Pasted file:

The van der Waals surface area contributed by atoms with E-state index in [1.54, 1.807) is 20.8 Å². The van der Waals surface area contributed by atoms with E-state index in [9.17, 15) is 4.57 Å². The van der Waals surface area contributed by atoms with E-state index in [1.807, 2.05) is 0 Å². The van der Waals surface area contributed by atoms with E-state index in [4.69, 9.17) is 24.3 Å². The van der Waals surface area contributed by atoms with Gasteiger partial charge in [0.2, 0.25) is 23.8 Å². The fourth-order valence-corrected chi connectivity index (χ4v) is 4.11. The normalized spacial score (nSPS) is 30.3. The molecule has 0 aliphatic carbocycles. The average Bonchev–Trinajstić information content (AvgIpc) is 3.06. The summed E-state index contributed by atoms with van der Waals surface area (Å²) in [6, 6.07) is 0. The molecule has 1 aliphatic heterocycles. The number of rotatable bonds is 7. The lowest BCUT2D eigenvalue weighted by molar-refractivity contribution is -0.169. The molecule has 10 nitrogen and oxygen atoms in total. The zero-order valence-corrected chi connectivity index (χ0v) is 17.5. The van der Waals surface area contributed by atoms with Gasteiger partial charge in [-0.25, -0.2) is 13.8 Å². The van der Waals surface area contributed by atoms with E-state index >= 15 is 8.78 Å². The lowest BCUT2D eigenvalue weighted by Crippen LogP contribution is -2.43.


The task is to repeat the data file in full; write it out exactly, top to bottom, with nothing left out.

The van der Waals surface area contributed by atoms with E-state index in [1.54, 1.807) is 20.8 Å². The van der Waals surface area contributed by atoms with E-state index in [9.17, 15) is 4.57 Å². The van der Waals surface area contributed by atoms with E-state index in [1.807, 2.05) is 0 Å². The van der Waals surface area contributed by atoms with E-state index in [4.69, 9.17) is 24.3 Å². The van der Waals surface area contributed by atoms with Gasteiger partial charge in [0.2, 0.25) is 23.8 Å². The fourth-order valence-corrected chi connectivity index (χ4v) is 4.11. The normalized spacial score (nSPS) is 30.3. The molecule has 0 aliphatic carbocycles. The average Bonchev–Trinajstić information content (AvgIpc) is 3.06. The summed E-state index contributed by atoms with van der Waals surface area (Å²) in [6, 6.07) is 0. The molecule has 1 aliphatic heterocycles. The number of rotatable bonds is 7. The lowest BCUT2D eigenvalue weighted by molar-refractivity contribution is -0.169. The molecule has 10 nitrogen and oxygen atoms in total. The zero-order valence-corrected chi connectivity index (χ0v) is 17.5. The van der Waals surface area contributed by atoms with Gasteiger partial charge in [-0.25, -0.2) is 13.8 Å². The van der Waals surface area contributed by atoms with E-state index >= 15 is 8.78 Å². The lowest BCUT2D eigenvalue weighted by Crippen LogP contribution is -2.43.